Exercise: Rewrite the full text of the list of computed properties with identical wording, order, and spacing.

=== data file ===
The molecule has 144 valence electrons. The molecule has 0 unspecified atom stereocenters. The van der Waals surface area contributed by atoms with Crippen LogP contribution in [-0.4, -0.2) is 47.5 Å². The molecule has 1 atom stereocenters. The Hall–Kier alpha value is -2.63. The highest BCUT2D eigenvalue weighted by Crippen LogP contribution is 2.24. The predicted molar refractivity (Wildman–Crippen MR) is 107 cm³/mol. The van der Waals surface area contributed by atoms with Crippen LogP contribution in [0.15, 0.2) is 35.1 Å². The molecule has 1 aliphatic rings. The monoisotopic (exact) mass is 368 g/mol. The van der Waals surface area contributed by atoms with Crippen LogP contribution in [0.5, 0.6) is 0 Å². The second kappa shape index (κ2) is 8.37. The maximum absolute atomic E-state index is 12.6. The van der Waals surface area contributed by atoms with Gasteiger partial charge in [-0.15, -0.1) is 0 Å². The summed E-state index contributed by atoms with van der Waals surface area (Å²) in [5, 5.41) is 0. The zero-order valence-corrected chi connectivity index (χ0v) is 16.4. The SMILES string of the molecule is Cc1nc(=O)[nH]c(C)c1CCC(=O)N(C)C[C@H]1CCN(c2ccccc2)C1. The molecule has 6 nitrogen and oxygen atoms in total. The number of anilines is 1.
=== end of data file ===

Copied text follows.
The molecule has 144 valence electrons. The molecule has 0 unspecified atom stereocenters. The van der Waals surface area contributed by atoms with Crippen LogP contribution in [-0.4, -0.2) is 47.5 Å². The molecule has 1 atom stereocenters. The Hall–Kier alpha value is -2.63. The highest BCUT2D eigenvalue weighted by Crippen LogP contribution is 2.24. The predicted molar refractivity (Wildman–Crippen MR) is 107 cm³/mol. The van der Waals surface area contributed by atoms with Crippen LogP contribution in [0.15, 0.2) is 35.1 Å². The molecule has 1 aliphatic rings. The monoisotopic (exact) mass is 368 g/mol. The van der Waals surface area contributed by atoms with Crippen LogP contribution in [0.5, 0.6) is 0 Å². The second kappa shape index (κ2) is 8.37. The maximum absolute atomic E-state index is 12.6. The van der Waals surface area contributed by atoms with Gasteiger partial charge in [-0.15, -0.1) is 0 Å². The summed E-state index contributed by atoms with van der Waals surface area (Å²) in [5, 5.41) is 0. The zero-order valence-corrected chi connectivity index (χ0v) is 16.4. The SMILES string of the molecule is Cc1nc(=O)[nH]c(C)c1CCC(=O)N(C)C[C@H]1CCN(c2ccccc2)C1. The molecule has 6 nitrogen and oxygen atoms in total. The number of anilines is 1.